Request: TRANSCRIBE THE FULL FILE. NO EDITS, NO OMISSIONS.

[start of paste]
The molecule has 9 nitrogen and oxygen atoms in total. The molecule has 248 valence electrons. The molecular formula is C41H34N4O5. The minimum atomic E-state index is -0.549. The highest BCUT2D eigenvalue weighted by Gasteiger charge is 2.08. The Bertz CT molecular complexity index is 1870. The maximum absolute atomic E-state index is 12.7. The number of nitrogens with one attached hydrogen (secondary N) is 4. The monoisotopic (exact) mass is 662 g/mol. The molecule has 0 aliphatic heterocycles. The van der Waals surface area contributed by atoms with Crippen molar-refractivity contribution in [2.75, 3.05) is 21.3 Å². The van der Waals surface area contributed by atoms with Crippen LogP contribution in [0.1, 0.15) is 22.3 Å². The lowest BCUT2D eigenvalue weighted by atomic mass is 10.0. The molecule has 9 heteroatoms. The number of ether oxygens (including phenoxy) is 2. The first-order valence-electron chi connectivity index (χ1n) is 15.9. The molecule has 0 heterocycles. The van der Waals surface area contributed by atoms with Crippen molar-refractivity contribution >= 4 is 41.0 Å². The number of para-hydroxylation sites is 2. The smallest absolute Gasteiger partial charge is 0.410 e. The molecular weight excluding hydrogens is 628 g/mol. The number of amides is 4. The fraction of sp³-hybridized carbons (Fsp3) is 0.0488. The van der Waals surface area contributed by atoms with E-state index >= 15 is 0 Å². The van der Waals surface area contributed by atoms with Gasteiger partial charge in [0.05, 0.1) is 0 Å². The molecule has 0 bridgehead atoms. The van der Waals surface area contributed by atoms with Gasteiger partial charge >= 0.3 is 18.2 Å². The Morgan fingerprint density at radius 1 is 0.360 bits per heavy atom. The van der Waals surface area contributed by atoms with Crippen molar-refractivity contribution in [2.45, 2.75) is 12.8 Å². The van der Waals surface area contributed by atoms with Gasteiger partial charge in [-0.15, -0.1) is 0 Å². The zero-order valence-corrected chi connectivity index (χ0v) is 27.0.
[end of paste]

The molecule has 9 nitrogen and oxygen atoms in total. The molecule has 248 valence electrons. The molecular formula is C41H34N4O5. The minimum atomic E-state index is -0.549. The highest BCUT2D eigenvalue weighted by Gasteiger charge is 2.08. The Bertz CT molecular complexity index is 1870. The maximum absolute atomic E-state index is 12.7. The number of nitrogens with one attached hydrogen (secondary N) is 4. The monoisotopic (exact) mass is 662 g/mol. The molecule has 0 aliphatic heterocycles. The van der Waals surface area contributed by atoms with Crippen molar-refractivity contribution in [2.75, 3.05) is 21.3 Å². The van der Waals surface area contributed by atoms with Crippen LogP contribution in [0.1, 0.15) is 22.3 Å². The lowest BCUT2D eigenvalue weighted by atomic mass is 10.0. The molecule has 9 heteroatoms. The number of ether oxygens (including phenoxy) is 2. The first-order valence-electron chi connectivity index (χ1n) is 15.9. The molecule has 0 heterocycles. The van der Waals surface area contributed by atoms with Crippen molar-refractivity contribution >= 4 is 41.0 Å². The number of para-hydroxylation sites is 2. The smallest absolute Gasteiger partial charge is 0.410 e. The molecular weight excluding hydrogens is 628 g/mol. The number of amides is 4. The fraction of sp³-hybridized carbons (Fsp3) is 0.0488. The van der Waals surface area contributed by atoms with E-state index >= 15 is 0 Å². The van der Waals surface area contributed by atoms with Gasteiger partial charge in [0.05, 0.1) is 0 Å². The molecule has 0 bridgehead atoms. The van der Waals surface area contributed by atoms with Gasteiger partial charge >= 0.3 is 18.2 Å². The Morgan fingerprint density at radius 1 is 0.360 bits per heavy atom. The van der Waals surface area contributed by atoms with Crippen molar-refractivity contribution in [2.45, 2.75) is 12.8 Å². The van der Waals surface area contributed by atoms with Gasteiger partial charge in [-0.15, -0.1) is 0 Å². The zero-order valence-corrected chi connectivity index (χ0v) is 27.0.